Welwyn Hatfield Council rules out a return to weekly black bin rubbish collections

PUBLISHED: 16:16 05 October 2011 | UPDATED: 16:57 10 October 2011

Eric Pickles, Local Government Secretary

Eric Pickles, Local Government Secretary


A MASSIVE cash injection has been snubbed by Welwyn Hatfield Council as it refused to go back to weekly bin collections.

Tory Communities Secretary Eric Pickles has set aside £250million for local authorities to axe fortnightly collections and take away general black bin waste every week.

In a pre-election pledge Mr Pickles said residents should have “an expectation that councils should offer full weekly collections”.

And acting on that, and announcing the scheme, he said: “Weekly rubbish collections are the most visible of all front-line services and I believe every household in England has a basic right to have their rubbish collected every week.”

Mr Pickles, pictured, urged voters to hit councils that don’t revert to weekly bin collections at the ballot box.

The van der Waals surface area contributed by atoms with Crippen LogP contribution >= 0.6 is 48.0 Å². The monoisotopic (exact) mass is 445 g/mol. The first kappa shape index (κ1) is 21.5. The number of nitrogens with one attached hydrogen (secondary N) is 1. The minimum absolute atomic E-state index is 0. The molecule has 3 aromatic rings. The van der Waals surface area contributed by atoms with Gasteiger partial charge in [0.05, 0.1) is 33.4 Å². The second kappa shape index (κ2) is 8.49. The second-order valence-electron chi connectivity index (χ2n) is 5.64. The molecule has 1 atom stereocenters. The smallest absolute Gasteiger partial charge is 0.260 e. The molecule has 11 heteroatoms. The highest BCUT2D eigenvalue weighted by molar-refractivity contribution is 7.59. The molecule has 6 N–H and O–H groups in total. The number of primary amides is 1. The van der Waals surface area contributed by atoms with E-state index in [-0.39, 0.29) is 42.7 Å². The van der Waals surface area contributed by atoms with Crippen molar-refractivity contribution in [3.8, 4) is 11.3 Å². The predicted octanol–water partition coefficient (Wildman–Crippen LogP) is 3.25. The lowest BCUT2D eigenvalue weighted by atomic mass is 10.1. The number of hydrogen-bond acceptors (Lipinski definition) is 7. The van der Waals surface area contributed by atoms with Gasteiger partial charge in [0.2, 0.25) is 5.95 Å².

But the Conservative-controlled borough council has spurned the money and said the current system saves money for residents.

A spokeswoman for the council told the WHT: “The council has made an annual saving of over £300,000 using the current arrangement for refuse and recycling compared to weekly collections of refuse.

“There is a collection every week to all households and if desired, this system enables residents to have a weekly collection of food waste; one week recycled, the next as waste.”

She added: “To revert to weekly collections for all refuse and recycling would be of no benefit to householders.

“The current arrangement has enabled recycling to rise by over 20 per cent since March, making Welwyn Hatfield the second highest recycling borough in Hertfordshire, when previously it has languished near the bottom.”

And in a barbed aside she said: “It would be preferable for the Government to use any spare funds that it has to restore some of the £2m grant money that has been reduced from the council over the last two years that could then be put towards wider services.”

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